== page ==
Saturday, September 18, 2004


I guess the Powerline plug has actually gotten me my first "real" (as in, from people I don't know) comments of this blogs existance. How cool! And considering that most of them seemed to center around me being foolish and wrong, I guess I need to tighten up my arguments.

Now, I won't normally do this (or if I do, it will be via e-mail), but I'm going to take this time to answer some of the comments personally, on the front page of the blog! That's YOUR prize for being an early reader!

Starting with the comments in my "Thank You" post. This centered around my boredom with Rathergate and other topics of that nature.
Skb argues that 1) its presumptous to claim what is and is not relevant in this election and 2) that he wouldn't vote for Kerry if he lied about his wounds or Bush if he lied to get into the Guard. In a way he is correct, but I do think that these issues should be of secondary importance in the election. What our politicians did or didn't do 30 years ago is not particularly relevant to how they'll govern our country today. While I can perhaps see these issues as being relevant to the electoral decision as a whole, what I'm seeing (and condemning) is that these issues are seemingly pre-empting a rational discussion on the issues that face our nation, and I think that is deeply unfortunate.
Rmcleod argues more directly about the importance of Rathergate. I agree that it is an important issue. But the question is, should it be covered to the virtual exclusion of all others? As Orin Kerr puts it, it should have gotten a few blog posts, but it shouldn't have dominated the discussion. Even the debater in me, who, as Rmcleod points out, appreciates the need for legitimate, honest argumentation, also recognizes that between a case of bad factchecking and arguments over Iraq, Tax Cuts, Terrorism, and a myriad of other pressing issues, the precedence clearly should go to the latter.

Now to the Pledge Comments. These seem to fall into two broad categories, so I'll address each in turn.
First, saying the pledge in general. This is a complex issue. I'll admit I'm a bit torn, because I can see the validity of the points being made. At the same time, the general point about freedom vs compulsion still holds true. Call me anti-essentialist, but I'm going to honor my country on my terms, not the ones dictated to me by the government. However, that point I have to admit is far less important to me than the religious nature of the pledge.
My critique of the "under God" clause in the pledge seemed to be misunderstood. Terry actually gets my position backwards: I don't like "under God" BECAUSE I find it religiously demeaning. It implies that my faith can be reduced to a one-size-fits-all statement like "one nation under God," which is degrading. And the implication that my religion will somehow suffer if "under God" is taken out suggests that my faith can't survive without government training wheels, which is incredibly offensive. And I think that statements of many of the religious leaders who have fought against UG's removal have indeed characterized their position in terms of the need to protect America and organized religion against the ensuing wave of Godlessness. In any event, the fact that people like me can find fault in the pledge on pro-religion grounds is yet more proof that when government wades into religious messages, the result is invariably negative.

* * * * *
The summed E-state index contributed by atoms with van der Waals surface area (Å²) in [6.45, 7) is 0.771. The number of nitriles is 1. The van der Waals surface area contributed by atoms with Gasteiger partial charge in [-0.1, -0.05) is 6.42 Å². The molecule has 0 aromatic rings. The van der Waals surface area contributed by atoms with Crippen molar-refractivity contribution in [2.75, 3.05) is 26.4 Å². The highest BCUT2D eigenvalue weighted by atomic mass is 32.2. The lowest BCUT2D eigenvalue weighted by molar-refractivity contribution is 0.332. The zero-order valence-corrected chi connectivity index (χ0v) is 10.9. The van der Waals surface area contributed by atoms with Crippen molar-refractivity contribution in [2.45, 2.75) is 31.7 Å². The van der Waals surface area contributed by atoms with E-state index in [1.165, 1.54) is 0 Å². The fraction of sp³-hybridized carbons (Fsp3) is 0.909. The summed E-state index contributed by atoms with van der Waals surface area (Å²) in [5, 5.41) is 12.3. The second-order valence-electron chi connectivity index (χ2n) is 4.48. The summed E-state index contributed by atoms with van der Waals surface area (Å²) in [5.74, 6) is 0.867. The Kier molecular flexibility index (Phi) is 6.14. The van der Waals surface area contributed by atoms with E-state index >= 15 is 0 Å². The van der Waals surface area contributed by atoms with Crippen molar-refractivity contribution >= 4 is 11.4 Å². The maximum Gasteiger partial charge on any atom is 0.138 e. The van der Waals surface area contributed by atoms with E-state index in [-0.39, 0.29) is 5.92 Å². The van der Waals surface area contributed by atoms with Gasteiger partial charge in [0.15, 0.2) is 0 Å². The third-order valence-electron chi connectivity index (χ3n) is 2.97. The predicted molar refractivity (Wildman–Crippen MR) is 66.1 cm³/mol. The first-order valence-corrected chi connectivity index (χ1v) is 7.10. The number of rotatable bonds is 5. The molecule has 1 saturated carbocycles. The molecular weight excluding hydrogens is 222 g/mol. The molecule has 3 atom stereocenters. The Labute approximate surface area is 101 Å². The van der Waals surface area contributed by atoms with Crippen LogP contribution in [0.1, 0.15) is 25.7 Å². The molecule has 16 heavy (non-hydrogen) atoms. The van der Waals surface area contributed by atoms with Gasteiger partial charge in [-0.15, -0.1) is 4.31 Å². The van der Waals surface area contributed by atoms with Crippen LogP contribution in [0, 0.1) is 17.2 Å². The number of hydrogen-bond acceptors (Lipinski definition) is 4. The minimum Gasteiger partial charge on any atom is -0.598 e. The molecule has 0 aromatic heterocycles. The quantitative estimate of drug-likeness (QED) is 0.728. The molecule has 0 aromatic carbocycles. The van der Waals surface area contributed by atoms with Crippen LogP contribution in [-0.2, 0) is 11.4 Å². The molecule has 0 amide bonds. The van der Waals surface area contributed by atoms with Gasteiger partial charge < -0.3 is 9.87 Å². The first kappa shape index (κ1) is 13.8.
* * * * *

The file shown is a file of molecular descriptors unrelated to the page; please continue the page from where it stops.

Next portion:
Matt points out specifically that the Pledge is merely an affirmation of certain values or ideals. That's great and laudable, but it only strengthens my argument as to the religious aspect. As Judge Reinhardt wrote in the 9th Circuit Court of Appeals ruling in US v. Newdow (328 F.3d 466, 2002)
In the context of the Pledge, the statement that the United States is a nation "under God" is a profession of a religious belief, namely, a belief in monotheism. The recitation that ours is a nation "under God" is not a mere acknowledgment that many Americans believe in a deity. Nor is it merely descriptive of the undeniable historical significance of religion in the founding of the Republic. Rather, the phrase "one nation under God" in the context of the Pledge is normative. To recite the Pledge is not to describe the United States; instead, it is to swear allegiance to the values for which the flag stands: unity, indivisibility, liberty, justice, and--since 1954--monotheism. A profession that we are a nation "under God" is identical, for Establishment Clause purposes, to a profession that we are a nation "under Jesus," a nation "under Vishnu," a nation "under Zeus," or a nation "under no god," because none of these professions can be neutral with respect to religion. The school district's practice of teacher-led recitation of the Pledge aims to inculcate in students a respect for the ideals set forth in the Pledge, including the religious values it incorporates.

That innoculation of religious values, along with the obvious coercive attribute of a schoolhouse setting (that Mr. Mirengoff aptly describes) should make for a clear establishment clause violation, though there are many, many other reasons on which the UG clause falters constitutionally. The 9th circuit opinion gives an excellent analysis of these reasons (as the Supreme Court ruling focused on standing, it had a far less in-depth analysis of the constitutional issues at hand).

Finally, the statement that "I must be doing something right" in my writings on the pledge (considering all the wonderful benefits it got me) was intended to be humorous. I would HOPE that Carleton didn't let me in simply because it liked my politics (if they did, they'll be sorely mistaken, as I'm probably one of the most conservative students on campus, not that that says much).

Anyway, cheers to y'all!

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